Supreme Court justices are not laughing at you. They're laughing with you.

President Obama met with a bipartisan group of lawmakers to discuss the upcoming nomination hearings for the next Supreme Court justice, who will replace John Paul Stevens.
Washington Post Staff Writer
Sunday, January 16, 2011; 6:48 PM

Dear lawyers: Supreme Court justices are not laughing at you. They are laughing with you.

Yes, they are your superiors in every way. But a new study of laughter during the court's oral arguments finds that the comments from the justices that draw chuckles and guffaws are not aimed at ridiculing the advocates standing before them.

Indeed, twice as often, such comments are directed at the justices themselves--even the bon mots tossed from Justice Antonin Scalia, identified in the new study as both the funniest and grouchiest of the nine.

"Their laughter," wrote author Ryan Malphurs, "was more respectful and good natured than aggressive and hostile."

The very idea of laughter at the Supreme Court seems an oxymoron; the court is nothing if not gravely, stiflingly serious.

But laughter frequently marks the proceedings, perking up those who have grown drowsy during interminable discussions of subsections of federal law, and altering the dynamics of the courtroom.

Still, nothing is more perishable than what passes for humor at the court. You really have to have been there. To wit, from the transcripts:

JUSTICE BREYER: So you're saying that if the government has the most amazing, let's - I'm trying to think of something more amazing than what I just thought of."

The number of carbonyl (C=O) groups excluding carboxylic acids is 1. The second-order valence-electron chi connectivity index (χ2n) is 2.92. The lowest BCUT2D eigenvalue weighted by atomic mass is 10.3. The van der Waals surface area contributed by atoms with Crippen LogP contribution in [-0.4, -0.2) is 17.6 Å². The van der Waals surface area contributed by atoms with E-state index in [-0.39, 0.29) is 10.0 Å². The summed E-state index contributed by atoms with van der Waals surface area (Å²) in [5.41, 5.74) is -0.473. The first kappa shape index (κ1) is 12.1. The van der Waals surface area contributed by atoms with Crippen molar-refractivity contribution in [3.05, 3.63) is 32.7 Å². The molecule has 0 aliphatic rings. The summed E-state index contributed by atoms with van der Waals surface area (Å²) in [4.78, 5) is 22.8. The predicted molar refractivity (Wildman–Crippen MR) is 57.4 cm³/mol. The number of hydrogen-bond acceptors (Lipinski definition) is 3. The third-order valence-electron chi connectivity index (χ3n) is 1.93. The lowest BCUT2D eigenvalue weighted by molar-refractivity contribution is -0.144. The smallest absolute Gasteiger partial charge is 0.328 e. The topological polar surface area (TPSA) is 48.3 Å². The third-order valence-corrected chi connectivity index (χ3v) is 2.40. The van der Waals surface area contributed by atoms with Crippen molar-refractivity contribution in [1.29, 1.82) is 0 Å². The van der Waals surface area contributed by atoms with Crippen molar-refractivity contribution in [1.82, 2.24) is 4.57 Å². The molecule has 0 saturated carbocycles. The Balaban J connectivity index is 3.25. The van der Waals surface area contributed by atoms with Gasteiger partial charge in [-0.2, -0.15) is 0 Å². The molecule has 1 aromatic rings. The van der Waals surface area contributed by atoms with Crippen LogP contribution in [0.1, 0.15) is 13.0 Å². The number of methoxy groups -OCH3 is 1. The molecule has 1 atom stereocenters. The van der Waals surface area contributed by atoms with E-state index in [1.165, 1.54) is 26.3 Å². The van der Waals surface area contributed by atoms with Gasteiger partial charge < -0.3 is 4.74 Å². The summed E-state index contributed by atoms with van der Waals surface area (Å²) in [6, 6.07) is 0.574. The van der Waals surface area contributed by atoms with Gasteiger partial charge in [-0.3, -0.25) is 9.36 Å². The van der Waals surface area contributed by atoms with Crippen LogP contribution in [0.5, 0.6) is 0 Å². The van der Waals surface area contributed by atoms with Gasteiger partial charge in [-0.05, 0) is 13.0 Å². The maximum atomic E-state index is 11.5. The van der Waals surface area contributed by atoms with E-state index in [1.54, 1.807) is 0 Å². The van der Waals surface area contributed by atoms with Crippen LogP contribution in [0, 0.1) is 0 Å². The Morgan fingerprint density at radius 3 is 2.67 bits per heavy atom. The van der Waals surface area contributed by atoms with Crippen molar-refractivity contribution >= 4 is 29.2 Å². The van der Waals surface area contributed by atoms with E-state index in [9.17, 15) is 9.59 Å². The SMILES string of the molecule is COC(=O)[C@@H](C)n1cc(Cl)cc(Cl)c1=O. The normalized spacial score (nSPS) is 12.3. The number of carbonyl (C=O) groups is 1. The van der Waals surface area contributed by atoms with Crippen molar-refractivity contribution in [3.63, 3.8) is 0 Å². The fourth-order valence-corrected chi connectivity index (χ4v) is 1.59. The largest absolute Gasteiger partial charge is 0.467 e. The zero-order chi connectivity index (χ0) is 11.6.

Those notations of "[Laughter]" have now formed the basis of two studies of the court. In 2005, Boston University law professor Jay Wexler counted the number of times "[Laughter]" was noted in the court's transcripts, attributed the funny to whichever justice's comments preceded it, and declared Scalia the court's funniest justice.

A particularly clever writer on a particularly slow news day - New Year's Eve 2005 - brought Wexler fame by getting his study on the front page of the New York Times.

Malphurs has built upon what Wexler has jokingly described on his blog as his "Nobel Prize-winning monograph" by attempting to categorize the laughter-inducing comments. The Texas litigation consultant studied all the notations of laughter during the court's 2006-2007 term, and discovered a few more himself while listening to tapes.

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